3 Mistakes that could cost you your dream job
Interviews can be tough. You never know what the right thing to do is, or what is going to happen. The interviewer may not like something you say or something you do. Furthermore, just thinking about all of this makes you even more nervous than you were in the first place; and hence more likely to make mistakes. In reality, you shouldn’t sweat the small stuff so much. However, that being said, here is a list of 3 mistakes that just may cost you your dream job:
Coming in Unprepared for an Interview
One of the worst things you can do is to walk into an interview unprepared. This of course includes the basic things, like arriving late, not having a copy of your resume or references handy, but some of the major concerns occur when an interviewee arrives without having read the job description, or when they know nothing about the company or its board of directors. Some people don’t even know the full name of the company or what it actually does in the industry. All of this is a major faux pas. After all, the interviewer will debate that if you cannot even be bothered to prepare for an interview, how will you prepare for a presentation, a product launch, or a meeting with a client or the board? How can they trust you?
Lack of Communication or No Confidence
One of the other worse things you can do is show a lack of confidence. Again, if you don’t believe in yourself, why should the interviewer, or the company? Communication is key! The way you present yourself, the way you talk, and walk, i.e. your posture and body language, in addition to what you actually say, all present a picture of who you are. The nicer the picture, the more interested the interviewer, and hence the company will be. Nobody wants to hire a person who is a nervous mess. Everyone wants a go-getter, the person who will confidently walk up to someone, introduce themselves, and walk away with a new client. But honestly, nobody is that guy; majority of them fake that confidence that the rest of us covet. So what is their secret? Practice, they have faked that confidence so much that it has become a second nature. If you do something enough times, it becomes you. Hence, you become that confidence. So, before that interview practice talking to people, practice answering typical interview questions with confidence, and by the time you actually enter that practice room, you will exude confidence.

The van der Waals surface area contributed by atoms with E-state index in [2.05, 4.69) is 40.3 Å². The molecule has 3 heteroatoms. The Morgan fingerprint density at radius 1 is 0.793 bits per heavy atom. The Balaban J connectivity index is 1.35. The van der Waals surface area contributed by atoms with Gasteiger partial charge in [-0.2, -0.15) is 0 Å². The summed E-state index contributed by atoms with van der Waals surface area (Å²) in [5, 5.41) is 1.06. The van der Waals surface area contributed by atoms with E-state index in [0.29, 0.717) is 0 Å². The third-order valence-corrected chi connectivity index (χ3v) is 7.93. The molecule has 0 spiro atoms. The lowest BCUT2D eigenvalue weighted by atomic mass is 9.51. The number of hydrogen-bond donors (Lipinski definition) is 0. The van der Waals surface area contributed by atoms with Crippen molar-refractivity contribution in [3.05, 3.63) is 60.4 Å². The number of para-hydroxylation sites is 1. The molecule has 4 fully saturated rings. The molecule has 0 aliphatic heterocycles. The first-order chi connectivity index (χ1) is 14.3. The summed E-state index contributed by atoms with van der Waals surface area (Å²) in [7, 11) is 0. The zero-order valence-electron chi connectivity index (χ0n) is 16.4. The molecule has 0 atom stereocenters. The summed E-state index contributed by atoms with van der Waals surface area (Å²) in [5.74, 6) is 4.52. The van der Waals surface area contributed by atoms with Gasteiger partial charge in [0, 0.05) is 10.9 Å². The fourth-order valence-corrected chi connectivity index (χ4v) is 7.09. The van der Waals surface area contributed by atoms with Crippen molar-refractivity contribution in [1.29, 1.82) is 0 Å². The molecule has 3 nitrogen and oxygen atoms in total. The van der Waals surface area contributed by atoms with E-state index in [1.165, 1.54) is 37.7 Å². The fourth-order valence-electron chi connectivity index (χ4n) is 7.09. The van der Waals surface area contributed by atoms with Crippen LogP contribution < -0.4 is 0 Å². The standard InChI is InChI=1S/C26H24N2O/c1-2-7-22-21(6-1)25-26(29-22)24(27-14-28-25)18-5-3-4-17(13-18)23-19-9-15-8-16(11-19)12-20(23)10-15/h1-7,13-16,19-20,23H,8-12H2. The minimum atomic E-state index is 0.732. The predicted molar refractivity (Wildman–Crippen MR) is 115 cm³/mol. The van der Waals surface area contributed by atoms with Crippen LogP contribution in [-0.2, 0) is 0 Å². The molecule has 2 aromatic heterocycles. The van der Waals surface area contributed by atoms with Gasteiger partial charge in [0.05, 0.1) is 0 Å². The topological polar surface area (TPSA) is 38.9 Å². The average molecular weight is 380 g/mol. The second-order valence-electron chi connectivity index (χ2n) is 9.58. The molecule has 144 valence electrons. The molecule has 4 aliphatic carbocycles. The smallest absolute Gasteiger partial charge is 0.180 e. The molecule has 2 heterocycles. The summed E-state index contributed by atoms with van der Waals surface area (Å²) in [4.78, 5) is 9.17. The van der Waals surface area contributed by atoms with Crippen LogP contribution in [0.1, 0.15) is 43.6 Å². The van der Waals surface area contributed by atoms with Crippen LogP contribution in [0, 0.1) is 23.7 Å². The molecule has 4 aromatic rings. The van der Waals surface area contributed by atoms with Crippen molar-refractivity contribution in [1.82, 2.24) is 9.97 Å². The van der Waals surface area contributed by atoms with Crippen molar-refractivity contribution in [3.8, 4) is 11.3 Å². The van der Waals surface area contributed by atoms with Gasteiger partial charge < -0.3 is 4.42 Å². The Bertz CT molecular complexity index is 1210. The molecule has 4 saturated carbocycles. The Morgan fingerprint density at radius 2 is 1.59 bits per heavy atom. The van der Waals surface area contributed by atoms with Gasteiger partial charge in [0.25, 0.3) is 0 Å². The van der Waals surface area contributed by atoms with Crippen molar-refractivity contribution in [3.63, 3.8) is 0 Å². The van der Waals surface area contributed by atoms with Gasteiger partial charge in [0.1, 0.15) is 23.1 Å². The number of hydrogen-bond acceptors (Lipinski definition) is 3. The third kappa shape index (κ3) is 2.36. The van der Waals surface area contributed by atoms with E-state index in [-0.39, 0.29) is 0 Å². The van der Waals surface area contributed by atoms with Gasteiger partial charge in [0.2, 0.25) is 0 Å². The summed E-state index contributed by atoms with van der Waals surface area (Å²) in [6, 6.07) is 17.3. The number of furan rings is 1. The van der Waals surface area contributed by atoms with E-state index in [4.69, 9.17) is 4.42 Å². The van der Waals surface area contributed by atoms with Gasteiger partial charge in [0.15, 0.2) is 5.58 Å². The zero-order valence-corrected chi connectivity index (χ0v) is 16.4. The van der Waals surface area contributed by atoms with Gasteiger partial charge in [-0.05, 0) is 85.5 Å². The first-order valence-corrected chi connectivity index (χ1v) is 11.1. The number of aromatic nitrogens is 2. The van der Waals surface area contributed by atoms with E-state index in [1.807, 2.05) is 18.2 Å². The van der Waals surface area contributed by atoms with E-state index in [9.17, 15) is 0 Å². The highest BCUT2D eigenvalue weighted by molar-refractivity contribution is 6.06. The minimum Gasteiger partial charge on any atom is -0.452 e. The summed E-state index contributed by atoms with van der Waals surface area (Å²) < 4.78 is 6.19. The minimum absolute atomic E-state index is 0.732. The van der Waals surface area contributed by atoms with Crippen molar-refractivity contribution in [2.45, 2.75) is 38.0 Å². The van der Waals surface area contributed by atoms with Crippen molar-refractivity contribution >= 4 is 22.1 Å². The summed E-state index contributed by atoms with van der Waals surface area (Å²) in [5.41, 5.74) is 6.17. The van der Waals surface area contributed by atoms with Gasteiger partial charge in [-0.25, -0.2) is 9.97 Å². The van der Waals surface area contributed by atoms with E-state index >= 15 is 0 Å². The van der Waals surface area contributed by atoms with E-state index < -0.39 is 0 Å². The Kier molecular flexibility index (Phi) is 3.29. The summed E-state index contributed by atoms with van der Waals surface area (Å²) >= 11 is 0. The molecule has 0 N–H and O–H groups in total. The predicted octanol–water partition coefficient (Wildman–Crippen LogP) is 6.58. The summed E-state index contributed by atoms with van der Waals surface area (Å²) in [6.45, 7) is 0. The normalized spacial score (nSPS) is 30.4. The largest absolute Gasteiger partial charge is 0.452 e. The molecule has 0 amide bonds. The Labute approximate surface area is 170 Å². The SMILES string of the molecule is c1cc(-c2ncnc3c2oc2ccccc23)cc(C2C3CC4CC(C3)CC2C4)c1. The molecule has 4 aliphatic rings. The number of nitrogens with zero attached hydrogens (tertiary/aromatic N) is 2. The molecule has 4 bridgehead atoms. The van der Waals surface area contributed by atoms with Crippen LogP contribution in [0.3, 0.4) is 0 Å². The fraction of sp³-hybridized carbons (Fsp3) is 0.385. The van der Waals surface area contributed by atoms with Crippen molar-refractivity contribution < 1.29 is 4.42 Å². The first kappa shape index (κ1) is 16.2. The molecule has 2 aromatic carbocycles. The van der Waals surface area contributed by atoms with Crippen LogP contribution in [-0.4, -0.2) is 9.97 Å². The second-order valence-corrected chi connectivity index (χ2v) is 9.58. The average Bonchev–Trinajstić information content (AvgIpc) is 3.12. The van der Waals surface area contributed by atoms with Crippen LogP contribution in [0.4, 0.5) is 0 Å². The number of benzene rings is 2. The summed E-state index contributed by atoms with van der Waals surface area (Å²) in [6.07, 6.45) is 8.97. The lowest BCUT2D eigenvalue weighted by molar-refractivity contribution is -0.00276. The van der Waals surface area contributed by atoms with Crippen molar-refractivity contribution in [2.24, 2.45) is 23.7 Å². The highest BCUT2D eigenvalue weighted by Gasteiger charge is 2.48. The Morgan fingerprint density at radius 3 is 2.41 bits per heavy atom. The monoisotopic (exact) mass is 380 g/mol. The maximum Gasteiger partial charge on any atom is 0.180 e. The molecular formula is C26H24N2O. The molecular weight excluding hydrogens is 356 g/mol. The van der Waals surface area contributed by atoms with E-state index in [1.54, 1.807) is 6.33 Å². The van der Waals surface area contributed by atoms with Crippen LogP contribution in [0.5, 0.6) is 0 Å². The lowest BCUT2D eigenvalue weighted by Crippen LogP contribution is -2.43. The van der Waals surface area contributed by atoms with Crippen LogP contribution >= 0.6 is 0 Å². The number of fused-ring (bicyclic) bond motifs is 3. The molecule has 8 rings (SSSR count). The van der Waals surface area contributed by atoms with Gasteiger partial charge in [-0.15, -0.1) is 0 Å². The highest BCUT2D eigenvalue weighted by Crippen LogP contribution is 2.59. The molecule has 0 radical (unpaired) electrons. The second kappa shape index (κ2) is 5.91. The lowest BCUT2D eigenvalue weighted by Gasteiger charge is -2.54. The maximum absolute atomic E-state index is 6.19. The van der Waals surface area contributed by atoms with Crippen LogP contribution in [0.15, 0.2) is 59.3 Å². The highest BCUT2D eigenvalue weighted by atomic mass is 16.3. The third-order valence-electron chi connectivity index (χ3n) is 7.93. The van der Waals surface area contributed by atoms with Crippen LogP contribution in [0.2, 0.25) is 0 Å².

The worst thing, WORST thing, anyone can do in an interview is to lie. If even for a moment, the interviewer suspects that you are lying or making up things, you can count yourselves out of the running. It is okay to exaggerate something up to a limit, but never ever lie about anything. Also don’t exaggerate to the point that it becomes unbelievable, because then the interviewer will think that you are lying, even if there are grains of truth in your story.
Also when asked something, never be negative about it. This includes questions like, “why did you leave your job?” Never answer something in the negative, such as “I didn’t like my boss”, or that “I didn’t get along with my boss.” Instead, try to frame it in a positive manner, such as “My supervisor and I had creative differences. So, I thought that it would be a good time to check out the other avenues.” Both say the same thing, but one sounds nicer. Also, never lie about these things even if the thing is negative, like you got fired. Be honest, and try to put a positive spin on it. Even if you can’t spin it, it is better to be honest and explain the situation than be caught lying, because then, no one will ask or believe your explanation. Remember, the interviewer just might call your previous bossed for a reference, and you don’t want to be caught in a web of lies. Nobody escapes a web of lies.